Smaller, independent retail shops face far more challenges and can’t be expected to lead the charge with the same financial power as a company like REI, Haroutunian says. You know—you’re juggling keeping the shop open with hiring new staff, attending trade shows, managing inventory, helping customers, and trying to get out on the trail yourself, too. Every day is a marathon.
There are, however, many subtle yet effective ways specialty retailers can not just join in but lead the conversation, say Jainee Dial and Lindsey Elliott, founders of online retailer Wylder Goods, which focuses on women. Wylder Goods has attracted a diverse customer base of women who want to know where their stuff comes from, who want to support brands that mean something, and who want to trust that the companies they support are being socially responsible.
Dial and Elliott have curated a web journal filled with the voices of women who have wildly different experiences with the outdoors. They don’t pretend to be experts on subjects on which they have no authority—they’ve hired others to tell stories of their own experiences instead. And behind the scenes, they have conversations with brands about the sizes they carry and the models they use. Specialty retailers like Wylder use a lot of brand-provided imagery on their websites, and so a brand that uses all-white, super-thin models isn’t doing so in a vacuum; it’s affecting the presentation of its product far beyond the reaches of its own catalog.
The sheer lack of diversity in images is pervasive in media, too. Many small and web-only publications don’t have big photo budgets, so they use stock and brand-provided images.
Swapp says REI is looking into making its database of Force of Nature images open to public use, so long as it owns the necessary rights for a significant number of images. Like Wylder, REI also pushes its brands to increase size runs. One of the greatest criticisms of the outdoor industry is that plus-sized gear is an inferior afterthought, if it’s available at all.
“In terms of what we learned [from Force of Nature], by far, the largest criticism was around sizing and our lack of extended sizes,” Swapp says. This year, REI’s primary Force of Nature focus will be to bring in more sizes. If brands thoughtfully design and produce extended size runs, they’ll sell it, she says.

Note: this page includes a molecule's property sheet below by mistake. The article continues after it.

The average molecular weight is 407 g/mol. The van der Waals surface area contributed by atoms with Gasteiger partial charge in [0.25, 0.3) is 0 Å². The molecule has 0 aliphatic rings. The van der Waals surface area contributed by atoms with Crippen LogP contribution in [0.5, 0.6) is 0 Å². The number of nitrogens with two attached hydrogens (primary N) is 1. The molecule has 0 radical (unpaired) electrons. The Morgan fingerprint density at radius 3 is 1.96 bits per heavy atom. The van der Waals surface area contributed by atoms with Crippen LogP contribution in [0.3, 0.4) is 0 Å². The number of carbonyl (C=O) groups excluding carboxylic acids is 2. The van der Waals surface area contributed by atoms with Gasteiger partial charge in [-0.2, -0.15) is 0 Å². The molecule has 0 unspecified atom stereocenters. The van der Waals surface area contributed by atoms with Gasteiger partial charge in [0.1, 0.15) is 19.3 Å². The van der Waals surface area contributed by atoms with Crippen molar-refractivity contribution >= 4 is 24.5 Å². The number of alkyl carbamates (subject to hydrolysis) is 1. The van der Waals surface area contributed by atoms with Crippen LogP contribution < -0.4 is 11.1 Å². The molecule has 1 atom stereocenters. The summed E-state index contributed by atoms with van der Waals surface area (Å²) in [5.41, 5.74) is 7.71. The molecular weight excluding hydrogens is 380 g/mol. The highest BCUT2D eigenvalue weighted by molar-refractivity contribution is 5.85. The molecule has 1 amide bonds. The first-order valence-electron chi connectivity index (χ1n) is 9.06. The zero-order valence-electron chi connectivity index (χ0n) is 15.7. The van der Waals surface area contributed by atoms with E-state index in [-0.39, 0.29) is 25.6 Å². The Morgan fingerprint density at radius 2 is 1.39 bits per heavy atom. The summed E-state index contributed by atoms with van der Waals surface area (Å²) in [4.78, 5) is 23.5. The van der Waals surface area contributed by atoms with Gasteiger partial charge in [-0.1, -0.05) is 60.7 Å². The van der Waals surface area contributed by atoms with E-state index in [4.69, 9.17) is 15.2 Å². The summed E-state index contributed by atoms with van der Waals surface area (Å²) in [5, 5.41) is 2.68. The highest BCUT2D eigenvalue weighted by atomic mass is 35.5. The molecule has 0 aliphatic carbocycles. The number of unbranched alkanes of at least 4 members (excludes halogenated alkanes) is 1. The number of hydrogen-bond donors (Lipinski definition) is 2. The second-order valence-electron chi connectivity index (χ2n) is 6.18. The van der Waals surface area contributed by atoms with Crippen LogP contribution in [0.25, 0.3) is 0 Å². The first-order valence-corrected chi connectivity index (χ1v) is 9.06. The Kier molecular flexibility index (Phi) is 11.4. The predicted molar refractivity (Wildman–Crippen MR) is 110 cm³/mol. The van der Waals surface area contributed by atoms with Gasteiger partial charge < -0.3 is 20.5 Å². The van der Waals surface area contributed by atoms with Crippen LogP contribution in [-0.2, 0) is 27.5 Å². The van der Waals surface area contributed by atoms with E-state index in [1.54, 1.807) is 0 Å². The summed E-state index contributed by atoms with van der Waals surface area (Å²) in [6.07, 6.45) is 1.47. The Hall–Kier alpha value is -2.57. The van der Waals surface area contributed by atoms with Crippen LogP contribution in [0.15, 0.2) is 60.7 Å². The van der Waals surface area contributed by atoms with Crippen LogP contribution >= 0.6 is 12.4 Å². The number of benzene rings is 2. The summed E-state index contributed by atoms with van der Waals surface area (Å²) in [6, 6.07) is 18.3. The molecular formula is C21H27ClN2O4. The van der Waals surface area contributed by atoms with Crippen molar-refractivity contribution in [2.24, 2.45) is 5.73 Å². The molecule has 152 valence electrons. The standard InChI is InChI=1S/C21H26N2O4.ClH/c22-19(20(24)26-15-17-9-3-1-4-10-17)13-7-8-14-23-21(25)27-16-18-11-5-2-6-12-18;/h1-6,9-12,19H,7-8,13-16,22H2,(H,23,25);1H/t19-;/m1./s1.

Retailers can also pressure their suppliers to practice cultural responsibility. “Southwest-inspired” designs riffing off sacred Navajo symbols are rampant in outdoor clothing and gear, and Len Necefer, founder of Natives Outdoors, says he can spot fakes a mile away.
Through Natives Outdoors, he’s working to give power back to Native communities.
Necefer praises MEC for thoughtfully approaching native-inspired gear and apparel to avoid culturally appropriating native art and designs. Natives Outdoors ensures that the artists will retain the copyrights to their designs, as well as see a chunk of the profits.
“Companies go through so much effort to ensure that they don’t infringe copyright but the same effort isn’t used with Native designs,” Necefer says. “When those designs are not given the appropriate recognition, you’re effectively taking away one of the direct sources of revenue for a lot of Native communities.”
The result? All of these individual efforts are adding up, big time. “It’s absolutely incredible
how much growth we’ve seen on this front,” Dial says. “There are small groups and communities forming that are basically saying, we’re not going to wait around for an entire industry to catch up.”
Kassondra Cloos is a freelance writer based in Boulder, Colorado. Her work has appeared in Backpacker, The New York Times, Elevation Outdoors, 5280, Outside Online, SNEWS , Gear Institute, and Travel Channel, among other outlets. She has a slight obsession with snail mail and no longer backpacks without an insulated bottle full of ice cream.